AQ Roundup: 2018’s Hottest Topics

In 2018, you read a lot and wondered a lot – and came to us looking for answers on critical property management questions and insights on trends shaping the commercial real estate market as whole.

In honor of the new year, we decided to take a look back at what you cared about most in 2018.

How Second-Tier Cities Are Plotting a Coming Back

The kids are done with the big city. The millennial generation is increasingly deciding that there might be something to the simpler, cheaper life in America’s second-tier cities. Newly released census data analyzed by the Brookings Institute reveals that annual growth rates in small and non-metropolitan areas are picking up even as they fall in large metropolitan areas.

If the trend continues and the growth rate of small cities starts to beat the growth rate in larger cities, as was the case in the years before the recession, we’re likely to see more distributed growth in commercial real estate markets.

For commercial real estate professionals, the most important takeaway is that many of these smaller cities are poised to become more important markets in the coming decade. In particular, working with city leadership to create buildings that help them further the above three priorities may prove to be an effective strategy.

Read the full post here.

What is the Difference between Gross and Net Leases?

Commercial leases are never one-size-fits-all; every one is different and comes with its own, unique challenges.

At the highest level, there are two main types of commercial lease: Gross and Net. The type of lease affects who pays for several expenses associated with the property, and as a result, affects how certain interests are aligned in the landlord-tenant relationship.

Read the full post here.

If WeLive Isn’t How We Want To Live, What Is?

As WeWork’s errant venture WeLive has found out over the last few years, humans are capricious creatures. We crave company, but we also demand privacy. We pine for the close-knit communities that were once the hallmark of human life right up until that house next to our mother-in-law becomes available.

Just a few years ago, WeWork set out an ambitious goal – WeLive would make up 20 percent of its revenue by 2018. As our more astute readers may have noticed, it is 2018, and most of us have yet to give up our old-fashioned apartments with things like walls and private kitchens and affordable rents. As of today, there are just two WeLive buildings in operation, one in Manhattan and another in Arlington, Virginia. So is WeLive Doomed?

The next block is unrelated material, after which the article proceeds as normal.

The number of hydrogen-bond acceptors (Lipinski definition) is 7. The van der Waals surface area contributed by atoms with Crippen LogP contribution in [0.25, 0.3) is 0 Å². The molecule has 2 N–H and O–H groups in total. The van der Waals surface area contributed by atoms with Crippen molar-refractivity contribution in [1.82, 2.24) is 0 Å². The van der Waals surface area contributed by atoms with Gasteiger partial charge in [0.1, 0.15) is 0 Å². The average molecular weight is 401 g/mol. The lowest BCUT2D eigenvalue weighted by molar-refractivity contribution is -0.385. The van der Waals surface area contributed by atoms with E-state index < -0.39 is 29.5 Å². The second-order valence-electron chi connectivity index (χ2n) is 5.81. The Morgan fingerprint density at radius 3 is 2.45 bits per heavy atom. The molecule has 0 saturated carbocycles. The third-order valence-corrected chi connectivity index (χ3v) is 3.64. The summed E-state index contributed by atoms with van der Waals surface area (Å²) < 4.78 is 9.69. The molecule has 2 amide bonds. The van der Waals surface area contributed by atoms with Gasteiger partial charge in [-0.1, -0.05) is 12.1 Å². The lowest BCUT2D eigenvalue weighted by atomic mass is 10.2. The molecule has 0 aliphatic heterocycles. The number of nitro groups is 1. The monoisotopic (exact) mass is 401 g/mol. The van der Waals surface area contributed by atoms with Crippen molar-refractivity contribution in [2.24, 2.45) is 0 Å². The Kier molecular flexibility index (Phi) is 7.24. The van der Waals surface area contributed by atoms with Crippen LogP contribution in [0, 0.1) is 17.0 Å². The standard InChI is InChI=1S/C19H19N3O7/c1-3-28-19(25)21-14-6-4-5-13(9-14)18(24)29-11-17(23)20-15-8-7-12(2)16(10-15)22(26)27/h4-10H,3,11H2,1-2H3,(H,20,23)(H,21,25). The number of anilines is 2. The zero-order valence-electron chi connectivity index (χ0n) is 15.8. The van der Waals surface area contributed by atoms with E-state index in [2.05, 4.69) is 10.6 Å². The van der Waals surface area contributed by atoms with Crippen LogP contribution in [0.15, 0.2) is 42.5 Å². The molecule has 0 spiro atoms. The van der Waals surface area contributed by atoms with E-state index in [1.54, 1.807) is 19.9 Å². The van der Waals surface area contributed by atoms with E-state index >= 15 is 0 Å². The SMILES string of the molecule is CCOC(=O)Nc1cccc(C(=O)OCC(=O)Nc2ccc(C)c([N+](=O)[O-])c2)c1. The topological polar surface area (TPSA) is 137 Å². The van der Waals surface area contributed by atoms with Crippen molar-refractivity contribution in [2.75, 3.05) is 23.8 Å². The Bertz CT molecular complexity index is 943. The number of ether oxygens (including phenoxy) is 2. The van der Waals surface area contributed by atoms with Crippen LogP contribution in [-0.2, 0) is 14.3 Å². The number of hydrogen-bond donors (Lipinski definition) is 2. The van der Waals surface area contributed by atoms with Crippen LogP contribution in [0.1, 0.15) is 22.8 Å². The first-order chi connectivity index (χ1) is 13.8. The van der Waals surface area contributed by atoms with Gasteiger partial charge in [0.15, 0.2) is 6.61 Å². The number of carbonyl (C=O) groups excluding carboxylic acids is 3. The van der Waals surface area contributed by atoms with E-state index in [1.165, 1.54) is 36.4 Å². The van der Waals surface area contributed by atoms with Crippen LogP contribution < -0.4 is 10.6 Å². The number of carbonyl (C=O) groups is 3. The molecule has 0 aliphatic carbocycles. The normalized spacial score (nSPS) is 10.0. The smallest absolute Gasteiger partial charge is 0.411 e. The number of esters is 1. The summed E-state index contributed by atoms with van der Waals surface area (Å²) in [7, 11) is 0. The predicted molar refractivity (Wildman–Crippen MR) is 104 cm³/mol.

Read the full post here.

5 Sustainability KPIs You Should Be Tracking

Frankly, sustainability is a term you’re probably tired of hearing. Even though it’s overused, this concept is here to stay. Despite the slow start, commercial real estate is finally catching up.

Sustainability in commercial buildings is really a push for the triple bottom line: Planet, People, Profit. Your tenants will appreciate the sustainability efforts that are tied to health benefits – so much that they are actually willing to pay up to 35% more for green building office space. Your shareholders will appreciate the drop in operational costs. You can’t lose in these efforts, so it’s time to get started.

Read the full post here.

Metering and Submetering: The Property Manager’s Guide

In commercial real estate, metering is the best way of getting more information about what’s going on in your building. Every optimization project, from simple changes in the building’s heating schedule to major renovations, is more likely to succeed if the team behind it has access to detailed information about building utility flows from meters and submeters.

This guide is intended to tell you everything you need to know about what is possible with modern metering and submetering. With actions informed by a detailed look at the way utilities move through your building, it is possible to significantly reduce their consumption in some cases and shift necessary use to cut operational costs in others.

Read the full post here.